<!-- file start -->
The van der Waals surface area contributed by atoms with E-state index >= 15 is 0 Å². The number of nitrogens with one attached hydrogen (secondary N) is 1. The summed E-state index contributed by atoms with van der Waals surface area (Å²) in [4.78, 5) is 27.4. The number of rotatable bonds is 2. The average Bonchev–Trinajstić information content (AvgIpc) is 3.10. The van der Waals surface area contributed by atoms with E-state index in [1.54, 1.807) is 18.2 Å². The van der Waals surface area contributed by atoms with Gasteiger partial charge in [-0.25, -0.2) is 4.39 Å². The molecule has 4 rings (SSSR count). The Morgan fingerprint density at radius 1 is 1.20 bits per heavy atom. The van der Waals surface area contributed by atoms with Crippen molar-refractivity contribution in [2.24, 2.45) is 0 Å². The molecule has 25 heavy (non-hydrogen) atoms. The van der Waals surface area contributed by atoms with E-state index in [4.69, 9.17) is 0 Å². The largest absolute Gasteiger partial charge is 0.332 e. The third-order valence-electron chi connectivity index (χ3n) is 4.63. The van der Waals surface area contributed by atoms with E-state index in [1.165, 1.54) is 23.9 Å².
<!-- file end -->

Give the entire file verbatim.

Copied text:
The van der Waals surface area contributed by atoms with E-state index >= 15 is 0 Å². The number of nitrogens with one attached hydrogen (secondary N) is 1. The summed E-state index contributed by atoms with van der Waals surface area (Å²) in [4.78, 5) is 27.4. The number of rotatable bonds is 2. The average Bonchev–Trinajstić information content (AvgIpc) is 3.10. The van der Waals surface area contributed by atoms with E-state index in [1.54, 1.807) is 18.2 Å². The van der Waals surface area contributed by atoms with Gasteiger partial charge in [-0.25, -0.2) is 4.39 Å². The molecule has 4 rings (SSSR count). The Morgan fingerprint density at radius 1 is 1.20 bits per heavy atom. The van der Waals surface area contributed by atoms with Crippen molar-refractivity contribution in [2.24, 2.45) is 0 Å². The molecule has 25 heavy (non-hydrogen) atoms. The van der Waals surface area contributed by atoms with E-state index in [4.69, 9.17) is 0 Å². The largest absolute Gasteiger partial charge is 0.332 e. The third-order valence-electron chi connectivity index (χ3n) is 4.63. The van der Waals surface area contributed by atoms with E-state index in [1.165, 1.54) is 23.9 Å².